NEU
Helmuth Lab

Middle School Lesson Plans


Carolina Crunch! Exploring Food Webs in the South Carolina Saltmarsh

Created by      Kimberly Schneider, University of South Carolina

Funded by        NSF K-12 Fellowship to K. Schneider

Implemented   St. Andrews Middle School, Columbia SC; Bythewood Middle School, Blythewood, SC; GK-12 teacher summer workshop 2006

Subject            7th Grade Science

Summary
This lesson explores food webs using organisms from the South Carolina Salt Marsh. Students read about the organisms and have to put together their own food web from the information provided. After making the food web students answer questions about food webs and must exhibit understanding of new vocabulary (e.g. omnivore, predator, producer).




Beat the Heat!!! Using infrared technology to explore the differences between warm and cold blooded organisms

Created by      Lindsay Watson and Kimberly Schneider, University of South Carolina

Funded by   NSF K-12 Fellowship to K. Schneider

Implemented  St. Andrews Middle School, Columbia SC; GK-12 teachers summer workshop 2006

Subject            7th Grade Science

Summary
This lesson will contrast warm-blooded and cold-blooded animals using pictures taken with an infrared camera. Students will visually explore differences between organisms radiating (in infrared) body heat and answer questions about the pictures they observe.




Where in the world is carbon?

Created by      Kimberly R. Schneider, GK-12 program, University of South Carolina **NOTE: some of the materials in the lesson were taken from the ChemSoc

Funded by   GK-12 NSF Fellowship

Implemented  St. Andrews Middle School, Columbia SC

Subject            7th Grade Science

Summary
Students will draw large pictures of the carbon cycle and then place pictures of the products of the cycle in the appropriate location.




What Do We Have In Common? (Comparing Bivalves to Humans)

Created by      Crystal Welch, Camden Middle School; Nouran Ragaban and Kimberly Schneider, University of South Carolina

Funded by   Rising Tide

Implemented  Camden Middle School, Camden SC; St. Andrews Middle School, Columbia SC

Subject            7th Grade Science

Summary
This is an easy dissection for middle school students. Students will dissect and observe mussels (or other bivalves) and compare the body system to humans. This lesson covers the differences between human body systems and other animal systems. It also is a good primer to other dissections or can stand alone if no other dissections will be done in the classroom.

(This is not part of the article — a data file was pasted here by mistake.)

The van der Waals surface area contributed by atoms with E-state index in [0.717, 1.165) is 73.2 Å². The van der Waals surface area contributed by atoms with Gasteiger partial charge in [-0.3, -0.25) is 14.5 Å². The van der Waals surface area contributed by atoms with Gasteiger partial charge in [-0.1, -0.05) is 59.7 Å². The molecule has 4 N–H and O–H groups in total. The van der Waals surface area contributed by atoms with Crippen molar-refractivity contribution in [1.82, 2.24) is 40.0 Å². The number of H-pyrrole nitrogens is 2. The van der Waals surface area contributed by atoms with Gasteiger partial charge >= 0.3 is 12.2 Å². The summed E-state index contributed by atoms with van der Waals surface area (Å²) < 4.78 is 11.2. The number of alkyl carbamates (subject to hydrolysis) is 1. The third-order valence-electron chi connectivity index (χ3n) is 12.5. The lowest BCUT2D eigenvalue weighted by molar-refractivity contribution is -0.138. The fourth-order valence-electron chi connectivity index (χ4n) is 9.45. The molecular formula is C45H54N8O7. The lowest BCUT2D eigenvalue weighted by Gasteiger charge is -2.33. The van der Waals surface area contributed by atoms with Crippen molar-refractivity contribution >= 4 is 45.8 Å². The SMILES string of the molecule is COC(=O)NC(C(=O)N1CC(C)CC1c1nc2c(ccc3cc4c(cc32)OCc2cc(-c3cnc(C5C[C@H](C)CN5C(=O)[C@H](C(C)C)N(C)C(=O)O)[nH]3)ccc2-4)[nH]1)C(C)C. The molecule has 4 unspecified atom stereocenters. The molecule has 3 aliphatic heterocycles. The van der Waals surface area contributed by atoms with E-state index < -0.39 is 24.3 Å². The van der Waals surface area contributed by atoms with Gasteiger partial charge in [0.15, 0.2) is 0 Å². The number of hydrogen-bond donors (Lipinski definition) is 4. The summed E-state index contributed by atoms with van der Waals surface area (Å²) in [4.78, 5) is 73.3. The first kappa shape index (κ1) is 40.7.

Is it hot in here? Exploring the greenhouse effect and global climate change

Created by      Kimberly Schneider, University of South Carolina

Funded by   GK-12 NSF Fellowship

Implemented  St. Andrews Middle School, Columbia SC

Subject            7th Grade Science

Summary
The lesson will explore the greenhouse effect through a simple demonstration. Students will gain an understanding of the greenhouse effect, climate change, and global warming.




Who’s Dominant? Analyzing Traits of Mussels

Created by      Brice Gill, St. Andrews Middle School, Columbia SC

Funded by   NSF Research Experiences for Teachers

Implemented  St. Andrews Middle School, Columbia SC

Subject            7th Grade Science

Summary
Students create a mock population of two competitive species of mussels in order to examine the effects of varying traits on the mussels’ competitive advantage. The students will be able to (1) understand the role of dominant and recessive traits in an organism and (2) differentiate between the two species of mussels by their expression of certain traits.




It’s a Mystery: How PCR data can be used to determine distribution

Created by      Brice Gill, St. Andrews Middle School, Columbia SC

Funded by   NSF Research Experiences for Teachers

Implemented  St. Andrews Middle School, Columbia SC

Subject            7th Grade Science

Summary
Students examine salinity and wave action maps and compare those maps with the distribution of two species of mussels. The student will be able to (1) analyze PCR charts to determine the distribution of the two Mussel species and (2) hypothesize about what environmental conditions each species may prefer.




Who polluted the river?

Created by      Populations Connection (Population Connection); Modified by Kimberly R. Schneider (GK-12 program, Department of Biological Sciences, University of South Carolina)

Funded by   GK-12 Fellowship

Implemented  St. Andrews Middle School, Columbia SC; NSF GK-12 summer teacher workshop 2006

Subject            Middle School Science

Summary
The histories of local rivers provide insight into the effect of population growth on a natural resource and the cumulative impact of individual actions.




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